get real, Bambis don't have balls. unless they really try I suppose.

          and that's one for the books.

          otherwise they're Bambi''s dad's hunter-shot-him-dead-and terrorized-a-generation-of-children balls.

          wow, could Disney get away with these cherished childhood memories today?

        3. re: hill food

          Back in Kentucky, the lamb version used to be quite popular. Fixed the same way as hill food's beef version. In polite company, these were on the menu as "lamb fries." Cooked well, absolutely delicious to the point of addictive. Street talk had it you didn't really want to date a young lady who was too fond of these.

          1. re: ciaohound

            I'm curious about the lamb. I love the most-often found lamb flesh, and it's been a million years since I had the "oysters" of any kind.

            I was just kidding you FG, neighbors were invited to share and it was QUITE interesting to guage the reactions.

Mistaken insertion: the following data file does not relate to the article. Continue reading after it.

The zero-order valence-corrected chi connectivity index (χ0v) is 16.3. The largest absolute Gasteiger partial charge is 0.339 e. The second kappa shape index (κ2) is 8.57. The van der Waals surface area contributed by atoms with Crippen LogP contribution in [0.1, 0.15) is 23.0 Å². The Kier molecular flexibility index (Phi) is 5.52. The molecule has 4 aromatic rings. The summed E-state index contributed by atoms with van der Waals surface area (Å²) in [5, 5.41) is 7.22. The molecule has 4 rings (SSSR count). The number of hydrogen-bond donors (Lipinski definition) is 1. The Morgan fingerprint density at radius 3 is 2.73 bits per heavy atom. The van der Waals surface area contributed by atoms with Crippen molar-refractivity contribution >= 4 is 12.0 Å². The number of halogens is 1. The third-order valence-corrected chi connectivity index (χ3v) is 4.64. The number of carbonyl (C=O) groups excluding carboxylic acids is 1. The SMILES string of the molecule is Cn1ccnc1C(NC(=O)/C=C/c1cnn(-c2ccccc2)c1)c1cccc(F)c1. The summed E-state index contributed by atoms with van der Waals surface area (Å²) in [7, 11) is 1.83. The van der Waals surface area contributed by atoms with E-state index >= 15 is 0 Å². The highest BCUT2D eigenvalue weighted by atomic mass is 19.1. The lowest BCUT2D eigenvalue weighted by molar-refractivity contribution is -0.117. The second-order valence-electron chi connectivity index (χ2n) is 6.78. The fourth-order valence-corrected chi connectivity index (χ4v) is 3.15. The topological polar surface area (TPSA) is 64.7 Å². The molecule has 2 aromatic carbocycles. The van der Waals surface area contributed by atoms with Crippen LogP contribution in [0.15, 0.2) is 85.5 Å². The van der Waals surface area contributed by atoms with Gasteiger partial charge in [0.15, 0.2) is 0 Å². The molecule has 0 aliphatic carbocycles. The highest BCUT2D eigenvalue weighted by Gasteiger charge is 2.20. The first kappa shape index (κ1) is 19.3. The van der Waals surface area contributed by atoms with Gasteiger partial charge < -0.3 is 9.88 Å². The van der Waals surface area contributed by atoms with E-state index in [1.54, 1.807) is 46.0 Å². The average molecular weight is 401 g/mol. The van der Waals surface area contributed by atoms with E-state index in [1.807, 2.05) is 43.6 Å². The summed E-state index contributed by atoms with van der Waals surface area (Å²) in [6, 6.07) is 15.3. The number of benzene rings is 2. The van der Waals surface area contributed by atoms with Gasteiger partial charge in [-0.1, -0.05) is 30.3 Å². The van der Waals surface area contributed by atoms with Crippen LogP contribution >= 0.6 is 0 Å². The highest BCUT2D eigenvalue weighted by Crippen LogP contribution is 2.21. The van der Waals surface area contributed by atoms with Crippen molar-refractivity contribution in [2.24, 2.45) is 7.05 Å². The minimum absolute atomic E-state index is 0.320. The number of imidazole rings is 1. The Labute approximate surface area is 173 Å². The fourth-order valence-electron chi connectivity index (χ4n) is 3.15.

1. re: hill food

              Of course, we know that Bambi wasn't endowed with.....

              Anyhow, are the "lambs balls" the same "delicacy" as the Rocky Mountain oysters offered at several restaurants in the Denver area, which I as an adventuresome eater, refrained from ordering? FoiGras

              1. re: FoiGras

                Actually, he did. His missus gives birth to twins at the end of the film and I don't think there's a sperm bank in the Great Forest. ;-)

            2. re: ciaohound

              Lamb fries, I was trying to remember that name. Chevy Chase won the contest for eating the most in Funny Farm. Sorry that's all I can contribute though.

          2. Search for mountain oyster recipes.

            1 Reply
            1. re: mpalmer6c

              Gently Cut off the membrane and work the meat out of the membrane then cut in half and thread onto flat skewers if you have them season with lemons, salt, pepper and grill. Or saute with salt and pepper and finish with lemon. Eat them with lavash bread, they are fantastic.